Does the light touch of a bed sheet make your feet burn? Does your heart sometimes race when you’re resting? Do you have problems with sexual arousal?
As different as these symptoms are, they can all have the same cause: diabetic nerve damage, also known as diabetic neuropathy. About half of people with diabetes develop nerve damage. The two most common forms are:
- peripheral neuropathy, which affects the nerves that serve the farthest reaches of the body, such as the legs and hands;
- autonomic neuropathy, which affects nerves that serve parts of the autonomic system that control a range of body function, including heart rate, blood pressure, sexual arousal, and sweating.
If it progresses, diabetic nerve damage can lead to serious health problems. But it doesn’t have to progress. Keeping your blood sugar levels under control may not only reduce your risk of developing neuropathy by as much as 60%, it can also limit the damage and improve the symptoms if you already have neuropathy. That’s why it’s so important to recognize the symptoms of diabetic nerve damage.
Symptoms of Peripheral Neuropathy
Peripheral neuropathy is the most common kind of diabetic nerve pain. It usually hits feet first. “It starts in the longest nerves, which are in the feet, and tends to work up toward the center,” says Christopher Saudek, MD, professor of medicine at Johns Hopkins University, and director of the Johns Hopkins Diabetes Center. “The symptoms can range from a mild sense of numbness to electric-type shooting pains or tingling, and they’re often worse at night.”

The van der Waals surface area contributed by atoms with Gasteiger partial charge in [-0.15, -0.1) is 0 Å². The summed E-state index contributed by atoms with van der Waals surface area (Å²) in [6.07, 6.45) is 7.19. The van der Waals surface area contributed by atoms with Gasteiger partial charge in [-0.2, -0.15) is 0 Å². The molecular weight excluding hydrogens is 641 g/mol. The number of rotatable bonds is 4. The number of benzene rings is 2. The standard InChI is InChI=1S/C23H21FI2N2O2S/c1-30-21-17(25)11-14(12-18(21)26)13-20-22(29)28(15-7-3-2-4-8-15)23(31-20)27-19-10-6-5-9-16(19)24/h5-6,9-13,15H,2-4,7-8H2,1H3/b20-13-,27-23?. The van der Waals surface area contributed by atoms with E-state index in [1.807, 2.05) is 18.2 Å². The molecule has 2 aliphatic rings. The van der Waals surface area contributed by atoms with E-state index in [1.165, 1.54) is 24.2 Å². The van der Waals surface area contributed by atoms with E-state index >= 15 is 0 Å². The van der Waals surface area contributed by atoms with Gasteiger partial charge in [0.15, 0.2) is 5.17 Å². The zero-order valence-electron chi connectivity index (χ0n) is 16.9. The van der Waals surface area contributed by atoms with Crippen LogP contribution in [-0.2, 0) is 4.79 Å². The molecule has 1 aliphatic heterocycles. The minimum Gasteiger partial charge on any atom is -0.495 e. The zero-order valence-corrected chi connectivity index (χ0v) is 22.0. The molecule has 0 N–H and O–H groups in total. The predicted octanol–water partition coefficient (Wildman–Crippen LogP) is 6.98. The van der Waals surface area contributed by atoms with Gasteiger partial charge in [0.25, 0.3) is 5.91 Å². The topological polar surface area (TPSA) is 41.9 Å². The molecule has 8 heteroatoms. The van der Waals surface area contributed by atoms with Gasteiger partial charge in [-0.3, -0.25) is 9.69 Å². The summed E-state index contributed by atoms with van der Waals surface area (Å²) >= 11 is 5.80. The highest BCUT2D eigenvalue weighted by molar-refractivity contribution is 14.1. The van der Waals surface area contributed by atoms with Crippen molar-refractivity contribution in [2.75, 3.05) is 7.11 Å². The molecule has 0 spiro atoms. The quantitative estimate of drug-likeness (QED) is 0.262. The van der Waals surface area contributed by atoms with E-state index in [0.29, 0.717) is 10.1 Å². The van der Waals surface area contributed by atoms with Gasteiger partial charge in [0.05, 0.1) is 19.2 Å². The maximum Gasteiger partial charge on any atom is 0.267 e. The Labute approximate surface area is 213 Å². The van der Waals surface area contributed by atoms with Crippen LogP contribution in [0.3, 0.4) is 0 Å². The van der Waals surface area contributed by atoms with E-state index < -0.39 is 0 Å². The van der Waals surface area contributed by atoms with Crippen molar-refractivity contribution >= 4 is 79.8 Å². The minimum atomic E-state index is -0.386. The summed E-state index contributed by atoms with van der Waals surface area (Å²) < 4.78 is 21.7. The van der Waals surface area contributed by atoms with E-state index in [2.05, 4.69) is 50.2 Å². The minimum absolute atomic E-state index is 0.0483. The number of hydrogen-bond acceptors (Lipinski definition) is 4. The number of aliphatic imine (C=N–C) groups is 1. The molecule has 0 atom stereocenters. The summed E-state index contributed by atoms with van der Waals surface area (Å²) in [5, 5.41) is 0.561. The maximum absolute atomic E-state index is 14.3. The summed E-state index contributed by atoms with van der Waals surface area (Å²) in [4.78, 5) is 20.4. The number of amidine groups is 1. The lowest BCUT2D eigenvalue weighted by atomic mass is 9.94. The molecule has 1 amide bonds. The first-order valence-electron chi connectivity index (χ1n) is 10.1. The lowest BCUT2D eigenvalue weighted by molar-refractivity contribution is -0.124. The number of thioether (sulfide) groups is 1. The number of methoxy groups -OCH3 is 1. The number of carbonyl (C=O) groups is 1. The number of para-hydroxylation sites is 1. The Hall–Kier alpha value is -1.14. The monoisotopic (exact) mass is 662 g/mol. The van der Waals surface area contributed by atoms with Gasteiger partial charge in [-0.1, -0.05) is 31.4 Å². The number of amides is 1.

Talk to your diabetes doctor if you have these symptoms in your feet, legs, arms, or hands:
- Tingling, burning, or prickling, which often starts in your toes or the balls of the feet and spread upward
- Numbness or loss of sensation, so you don’t feel cold, heat, or pain
- Sharp or jabbing pain
- Muscle weakness and difficulty walking
- Loss of coordination or balance
- Extreme sensitivity even to light touch
- Foot problems such as pain, ulcers, or infections
Severe peripheral nerve damage can cause your feet to be numb, a special problem for people with diabetes, who may not be able to tell when cuts and blisters occur. "Once you have numbness, you have lost your main line of defense against injury,” says Farhad Zangeneh, MD, assistant professor at George Washington University School of Medicine and medical director of the Endocrine, Diabetes and Osteoporosis Clinic in Sterling, Va.
Examining your feet every day, looking between and underneath each toe, protecting feet from injury, and wearing properly fitted shoes are critical to prevent even small cuts and scrapes from becoming infected or ulcerated.